Thursday, May 26, 2011

How My Dad's Death Effects You

Last week I wrote a tribute to my dad, who died last Monday. I was not in the mood at the time to think about it as an economics teacher would. But, since Medicare is being kicked around as the reason that the Congressional District full of Republicans where I grew up just elected a Democrat, I am ready to revert to the rational thinker.

Here are the details of my dad's medical situation before his death. He had been diagnosed with Parkinson's about 2 years ago, had become quite withered and weak, and his once sharp mind had lost it's edge. In recent months doctors discovered serious heart problems. His options before the the extensive heart surgery from which he never recovered were this: do nothing and likely die within a year, or have massive surgery that might kill him, and live a few more years if it succeeds. Not a very good set of options.

My dad chose to have the surgery, after making sure that almost all of the cost of it would be paid by Medicare. Hey, it's free, why not! If you don't see the insanity here, then you aren't paying attention.

Sarah Palin was lying when she said that the health care law contained "death panels". My question is, should it? I have no idea what a 6 hour heard surgery done by a top surgeon, followed by 2 weeks in intensive care with added procedures cost taxpayers. My guess is that decisions like this are repeated multiple times around the country. And one has to wonder weather doctors suggest such procedures merely because they know they will be paid for with government dollars.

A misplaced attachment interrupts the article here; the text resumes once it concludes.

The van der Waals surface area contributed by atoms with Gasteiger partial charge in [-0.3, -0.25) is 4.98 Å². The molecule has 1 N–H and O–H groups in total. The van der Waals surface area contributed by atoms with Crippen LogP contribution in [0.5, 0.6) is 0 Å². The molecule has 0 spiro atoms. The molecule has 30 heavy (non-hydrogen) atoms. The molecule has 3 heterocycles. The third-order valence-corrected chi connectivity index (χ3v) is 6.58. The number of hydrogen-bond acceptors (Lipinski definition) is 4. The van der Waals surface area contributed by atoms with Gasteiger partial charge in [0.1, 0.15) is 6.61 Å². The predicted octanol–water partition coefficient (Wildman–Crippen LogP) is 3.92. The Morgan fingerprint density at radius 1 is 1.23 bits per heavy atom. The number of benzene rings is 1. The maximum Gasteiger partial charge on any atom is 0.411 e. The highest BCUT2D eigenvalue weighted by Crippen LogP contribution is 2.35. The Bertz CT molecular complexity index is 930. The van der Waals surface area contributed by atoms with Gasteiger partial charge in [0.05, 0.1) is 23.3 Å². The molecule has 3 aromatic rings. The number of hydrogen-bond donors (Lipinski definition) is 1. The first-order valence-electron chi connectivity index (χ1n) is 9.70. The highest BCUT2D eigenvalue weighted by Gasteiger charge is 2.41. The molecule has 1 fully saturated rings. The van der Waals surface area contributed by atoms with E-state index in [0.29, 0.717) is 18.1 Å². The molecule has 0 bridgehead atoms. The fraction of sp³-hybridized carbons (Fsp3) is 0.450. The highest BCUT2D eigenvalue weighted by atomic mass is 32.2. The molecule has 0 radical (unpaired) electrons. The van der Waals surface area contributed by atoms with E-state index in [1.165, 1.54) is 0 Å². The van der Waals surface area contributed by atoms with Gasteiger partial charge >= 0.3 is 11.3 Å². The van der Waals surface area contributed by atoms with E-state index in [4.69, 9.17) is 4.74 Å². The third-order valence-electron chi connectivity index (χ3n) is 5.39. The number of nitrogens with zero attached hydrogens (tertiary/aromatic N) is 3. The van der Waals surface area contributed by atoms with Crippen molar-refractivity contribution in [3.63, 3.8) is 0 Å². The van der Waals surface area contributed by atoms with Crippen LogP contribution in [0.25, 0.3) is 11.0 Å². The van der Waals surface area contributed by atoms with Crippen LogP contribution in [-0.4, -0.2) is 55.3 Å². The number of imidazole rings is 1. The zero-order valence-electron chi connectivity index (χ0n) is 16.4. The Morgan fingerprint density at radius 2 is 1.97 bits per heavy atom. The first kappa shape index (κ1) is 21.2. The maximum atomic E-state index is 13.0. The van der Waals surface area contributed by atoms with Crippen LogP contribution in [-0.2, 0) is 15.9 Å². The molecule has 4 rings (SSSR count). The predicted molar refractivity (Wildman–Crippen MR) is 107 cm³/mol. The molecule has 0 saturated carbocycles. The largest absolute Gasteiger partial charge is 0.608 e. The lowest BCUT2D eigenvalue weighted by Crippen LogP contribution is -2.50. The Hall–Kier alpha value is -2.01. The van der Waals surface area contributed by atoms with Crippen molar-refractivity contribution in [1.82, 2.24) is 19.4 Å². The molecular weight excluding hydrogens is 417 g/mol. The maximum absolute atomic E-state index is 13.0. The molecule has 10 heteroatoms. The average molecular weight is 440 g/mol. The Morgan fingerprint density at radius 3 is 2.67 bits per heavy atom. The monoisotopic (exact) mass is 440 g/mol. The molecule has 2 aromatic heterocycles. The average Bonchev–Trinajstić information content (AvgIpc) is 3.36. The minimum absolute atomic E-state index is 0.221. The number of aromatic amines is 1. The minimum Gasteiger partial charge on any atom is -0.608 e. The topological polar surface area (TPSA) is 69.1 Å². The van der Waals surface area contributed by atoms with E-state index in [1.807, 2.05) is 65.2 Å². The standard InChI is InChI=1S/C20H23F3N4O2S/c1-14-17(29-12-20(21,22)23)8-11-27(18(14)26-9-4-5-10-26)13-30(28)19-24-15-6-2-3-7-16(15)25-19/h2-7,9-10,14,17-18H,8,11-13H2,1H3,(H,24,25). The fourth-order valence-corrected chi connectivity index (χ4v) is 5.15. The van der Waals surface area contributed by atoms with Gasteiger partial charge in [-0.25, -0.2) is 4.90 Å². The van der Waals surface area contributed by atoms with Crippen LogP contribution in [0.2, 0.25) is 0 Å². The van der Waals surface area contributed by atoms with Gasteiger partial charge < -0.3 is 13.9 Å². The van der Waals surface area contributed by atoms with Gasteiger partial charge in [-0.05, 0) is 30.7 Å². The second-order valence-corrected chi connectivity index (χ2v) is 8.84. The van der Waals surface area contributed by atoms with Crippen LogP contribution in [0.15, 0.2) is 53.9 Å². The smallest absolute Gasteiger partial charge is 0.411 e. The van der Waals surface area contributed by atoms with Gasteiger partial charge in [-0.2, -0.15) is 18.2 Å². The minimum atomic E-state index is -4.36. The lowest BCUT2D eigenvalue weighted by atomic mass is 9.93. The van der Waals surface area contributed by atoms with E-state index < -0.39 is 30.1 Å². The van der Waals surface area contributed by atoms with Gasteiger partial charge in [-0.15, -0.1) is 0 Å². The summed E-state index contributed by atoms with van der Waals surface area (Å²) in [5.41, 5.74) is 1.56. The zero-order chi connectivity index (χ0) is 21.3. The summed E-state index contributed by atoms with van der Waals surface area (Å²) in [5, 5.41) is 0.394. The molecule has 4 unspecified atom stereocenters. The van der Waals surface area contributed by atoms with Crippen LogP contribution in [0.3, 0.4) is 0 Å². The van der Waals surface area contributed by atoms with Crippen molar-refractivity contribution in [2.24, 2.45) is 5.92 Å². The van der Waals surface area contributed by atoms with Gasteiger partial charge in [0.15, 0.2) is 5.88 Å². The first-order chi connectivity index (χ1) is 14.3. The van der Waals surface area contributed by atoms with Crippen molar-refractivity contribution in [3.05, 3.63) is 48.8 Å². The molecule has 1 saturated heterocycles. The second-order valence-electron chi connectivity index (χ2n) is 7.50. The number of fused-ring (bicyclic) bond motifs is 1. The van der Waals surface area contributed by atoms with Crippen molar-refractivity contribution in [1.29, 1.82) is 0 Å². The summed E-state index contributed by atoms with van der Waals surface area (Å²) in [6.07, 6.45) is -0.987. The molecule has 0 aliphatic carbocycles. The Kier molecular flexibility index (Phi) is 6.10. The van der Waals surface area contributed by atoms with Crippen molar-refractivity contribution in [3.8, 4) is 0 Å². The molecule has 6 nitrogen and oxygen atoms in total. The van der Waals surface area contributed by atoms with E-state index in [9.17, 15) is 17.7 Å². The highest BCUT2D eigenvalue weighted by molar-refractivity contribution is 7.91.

My dad's situation was one with a very limited upside and a huge cost, a type of investment that any sane person or business would turn down. It is just a cold, hard fact that, as my generation joins the Medicare system, there is no way we can continue to afford to make bad financial decisions like this. With 2 parents who have been on Medicare for 20 years, I have witnessed quite a few things that leave me, as a taxpaying economics teacher, shaking my head. My mom broke her shoulder when she was 78, and they just replaced it. She had a sore foot, and they ordered her a cane, not because she wanted it, but it was "free".

Medicare is, in theory, a great idea. But someone has to start making tough decisions about what is a necessary and smart expenditure, and at what point we are just throwing away money on long shots, which, I am afraid, is what happened in my dad's case. We can't live forever. We can't afford to pretend that we can, unless we want to bankrupt the productive generations of our country. Sorry folks, but sometimes it is just time to die.

And, like most of the truths I point out in this blog, nothing sane will be done about it, because to do so would be political suicide.

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